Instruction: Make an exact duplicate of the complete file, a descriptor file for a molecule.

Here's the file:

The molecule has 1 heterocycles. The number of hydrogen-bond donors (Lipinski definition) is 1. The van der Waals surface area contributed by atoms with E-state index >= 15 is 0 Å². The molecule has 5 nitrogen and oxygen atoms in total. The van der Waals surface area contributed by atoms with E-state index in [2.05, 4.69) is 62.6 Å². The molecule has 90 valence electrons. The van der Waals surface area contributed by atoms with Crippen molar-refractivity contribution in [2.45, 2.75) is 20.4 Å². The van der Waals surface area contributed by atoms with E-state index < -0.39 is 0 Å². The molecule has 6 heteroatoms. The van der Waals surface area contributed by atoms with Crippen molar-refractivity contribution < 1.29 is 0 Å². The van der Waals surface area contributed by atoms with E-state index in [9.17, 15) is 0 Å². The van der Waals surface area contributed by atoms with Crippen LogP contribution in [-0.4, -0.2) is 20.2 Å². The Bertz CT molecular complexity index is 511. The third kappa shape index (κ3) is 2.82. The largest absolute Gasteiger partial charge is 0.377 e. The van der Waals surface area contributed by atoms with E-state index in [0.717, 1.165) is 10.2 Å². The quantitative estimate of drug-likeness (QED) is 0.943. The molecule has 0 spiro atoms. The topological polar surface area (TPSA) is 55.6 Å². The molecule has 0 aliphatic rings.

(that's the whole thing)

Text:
The molecule has 1 heterocycles. The number of hydrogen-bond donors (Lipinski definition) is 1. The van der Waals surface area contributed by atoms with E-state index >= 15 is 0 Å². The molecule has 5 nitrogen and oxygen atoms in total. The van der Waals surface area contributed by atoms with E-state index in [2.05, 4.69) is 62.6 Å². The molecule has 90 valence electrons. The van der Waals surface area contributed by atoms with Crippen molar-refractivity contribution in [2.45, 2.75) is 20.4 Å². The van der Waals surface area contributed by atoms with E-state index < -0.39 is 0 Å². The molecule has 6 heteroatoms. The van der Waals surface area contributed by atoms with Crippen molar-refractivity contribution < 1.29 is 0 Å². The van der Waals surface area contributed by atoms with E-state index in [9.17, 15) is 0 Å². The van der Waals surface area contributed by atoms with Crippen LogP contribution in [-0.4, -0.2) is 20.2 Å². The Bertz CT molecular complexity index is 511. The third kappa shape index (κ3) is 2.82. The largest absolute Gasteiger partial charge is 0.377 e. The van der Waals surface area contributed by atoms with E-state index in [0.717, 1.165) is 10.2 Å². The quantitative estimate of drug-likeness (QED) is 0.943. The molecule has 0 spiro atoms. The topological polar surface area (TPSA) is 55.6 Å². The molecule has 0 aliphatic rings.